Yesterday, August 19, it was a pleasure for me to join a blood donation camp at Dhan Dhan Shaheed Baba Nihal Singh Gurdwara at Talhan organized by Youth Blood Donors Organisation and Welfare Society, an NGO. It was a unique experience.  By the time I reached the venue, the blood donation exercise was already on. I was called upon to declare the camp open formally by standing with the blood donors and giving them certificates for donating blood. It was an honour to associate myself with this humanitarian and noble activity. The young volunteers of the NGO were busy in handling a well organized show. A dedicated and fully involved team of doctors and Para-medical staff of Johal Multispecialty Hospital were at work. A stream of volunteer donors emanating from the spiritual visitors to the Gurdwara was lining up themselves for donating blood. I was impressed by the sense of awareness among the youth for a good cause. There was no
monetary compensation except a glass of milk or juice with two bananas to the donors. The event was sponsored by Trilok Singh Sraan, a social activist of the area. It was all the more gratifying to note that prominent people of the area like Former Chairman of the Punjab SC Commission, Rajesh Bagha, Chief Editor of evening daily of Jalandhar Metro Encounter, Rakesh Shantidoot and a social activist, Jiwan Singh were there to encourage the organizers. A young couple from a nearby village Puranpur, Sarpanch Harbans Kaur and her husband Chiranji Lal donated blood to support the activity. The entire exercise was pleasant and smooth.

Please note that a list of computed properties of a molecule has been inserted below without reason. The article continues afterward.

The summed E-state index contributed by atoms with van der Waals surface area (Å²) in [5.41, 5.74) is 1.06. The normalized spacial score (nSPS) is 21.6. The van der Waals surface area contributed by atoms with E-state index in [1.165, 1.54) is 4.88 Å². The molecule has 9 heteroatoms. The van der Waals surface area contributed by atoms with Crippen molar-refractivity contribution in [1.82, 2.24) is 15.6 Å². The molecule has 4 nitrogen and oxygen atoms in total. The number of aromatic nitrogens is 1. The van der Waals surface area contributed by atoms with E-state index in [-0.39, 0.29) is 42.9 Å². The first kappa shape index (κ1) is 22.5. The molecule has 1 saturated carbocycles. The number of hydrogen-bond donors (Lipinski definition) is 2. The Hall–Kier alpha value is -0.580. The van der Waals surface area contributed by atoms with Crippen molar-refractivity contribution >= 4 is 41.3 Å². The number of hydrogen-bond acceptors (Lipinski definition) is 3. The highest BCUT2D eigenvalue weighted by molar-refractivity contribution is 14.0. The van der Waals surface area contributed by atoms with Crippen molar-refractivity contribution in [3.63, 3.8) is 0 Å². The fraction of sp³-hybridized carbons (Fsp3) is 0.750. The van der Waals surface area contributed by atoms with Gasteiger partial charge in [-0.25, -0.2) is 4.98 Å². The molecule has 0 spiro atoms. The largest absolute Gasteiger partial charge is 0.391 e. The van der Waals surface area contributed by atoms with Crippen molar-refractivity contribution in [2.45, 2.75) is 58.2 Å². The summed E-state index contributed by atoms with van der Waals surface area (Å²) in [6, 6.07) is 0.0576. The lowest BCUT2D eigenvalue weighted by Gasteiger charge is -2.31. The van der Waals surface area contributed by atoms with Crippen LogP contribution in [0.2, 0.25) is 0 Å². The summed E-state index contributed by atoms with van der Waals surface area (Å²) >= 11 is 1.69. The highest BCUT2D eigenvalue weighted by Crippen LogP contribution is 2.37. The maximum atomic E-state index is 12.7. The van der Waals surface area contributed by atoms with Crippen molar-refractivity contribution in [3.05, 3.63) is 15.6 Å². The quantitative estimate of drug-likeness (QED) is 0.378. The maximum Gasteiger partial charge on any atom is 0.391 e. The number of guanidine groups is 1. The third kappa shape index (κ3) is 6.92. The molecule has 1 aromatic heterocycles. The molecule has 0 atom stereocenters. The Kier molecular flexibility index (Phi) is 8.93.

India is a developing country. Health services are not fully geared to cope with the needs. Voluntary efforts are much needed. According to Red Cross only 28% people in India qualify to donate blood and out of which only 10% come forward to donate. Going by experience yesterday at the camp, I tend to say that, of late, much needed awareness in this regard is emerging. During my brief interaction at the camp, I observed that blood donation costs nothing but saves life. The team leader of the organizers, Kulwinder Bagha was much appreciative and happy to find me with them in this noble activity and so was I as a humble volunteer.

It will not be completely out of place to mention about the Dhan Dhan Shaheed Baba Nihal Singh Gurdwara. I recall the Gurdwara remained in news for wrong reasons some years before. There was some tussle with regard to management and control. The Jat Sikhs, unfortunately, tried to control it without associating strong and enlightened dalit communities of the village and area. It led to
conflict sometimes violent. Fortunately, with the intervention of saner elements and the administration, an amicable settlement was reached. As a result, Gurdwara now is a hub of not only spiritual fulfillment of thousands but also a centre of social and community activities. The finances are used judicially for the development of the village Talhan and the adjoining area. It was my first visit to Talhan. It could easily be called “Smart Village” by any standard. I was surmising that why all the Gurdwaras were not run on the lines of the Dhan Dhan Shaheed Nihal Singh Gurdwara? I leave it at that as food for thought.

Somebody has rightly said, “Tears cannot save life but blood donation can.”

Friday, August 17, 2018

Atal Bihari Vajpayee – A Tribute

Atal Bihari Vajpayee – A Tribute